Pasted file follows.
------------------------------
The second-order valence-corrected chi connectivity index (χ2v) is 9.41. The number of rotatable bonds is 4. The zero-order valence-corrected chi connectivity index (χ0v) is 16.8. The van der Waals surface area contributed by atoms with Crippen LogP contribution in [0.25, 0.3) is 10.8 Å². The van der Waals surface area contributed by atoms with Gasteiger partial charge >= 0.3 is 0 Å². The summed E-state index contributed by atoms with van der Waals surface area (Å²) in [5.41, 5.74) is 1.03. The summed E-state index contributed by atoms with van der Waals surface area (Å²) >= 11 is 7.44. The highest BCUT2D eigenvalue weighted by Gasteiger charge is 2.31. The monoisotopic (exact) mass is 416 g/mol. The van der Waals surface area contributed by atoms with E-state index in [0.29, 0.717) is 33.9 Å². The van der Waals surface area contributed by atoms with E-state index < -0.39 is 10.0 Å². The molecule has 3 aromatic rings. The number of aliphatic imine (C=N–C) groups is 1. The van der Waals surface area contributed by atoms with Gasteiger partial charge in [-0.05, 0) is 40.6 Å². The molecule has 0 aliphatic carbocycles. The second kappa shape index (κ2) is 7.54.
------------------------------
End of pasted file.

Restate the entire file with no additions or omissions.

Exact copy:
The second-order valence-corrected chi connectivity index (χ2v) is 9.41. The number of rotatable bonds is 4. The zero-order valence-corrected chi connectivity index (χ0v) is 16.8. The van der Waals surface area contributed by atoms with Crippen LogP contribution in [0.25, 0.3) is 10.8 Å². The van der Waals surface area contributed by atoms with Gasteiger partial charge >= 0.3 is 0 Å². The summed E-state index contributed by atoms with van der Waals surface area (Å²) in [5.41, 5.74) is 1.03. The summed E-state index contributed by atoms with van der Waals surface area (Å²) >= 11 is 7.44. The highest BCUT2D eigenvalue weighted by Gasteiger charge is 2.31. The monoisotopic (exact) mass is 416 g/mol. The van der Waals surface area contributed by atoms with E-state index in [0.29, 0.717) is 33.9 Å². The van der Waals surface area contributed by atoms with E-state index < -0.39 is 10.0 Å². The molecule has 3 aromatic rings. The number of aliphatic imine (C=N–C) groups is 1. The van der Waals surface area contributed by atoms with Gasteiger partial charge in [-0.05, 0) is 40.6 Å². The molecule has 0 aliphatic carbocycles. The second kappa shape index (κ2) is 7.54.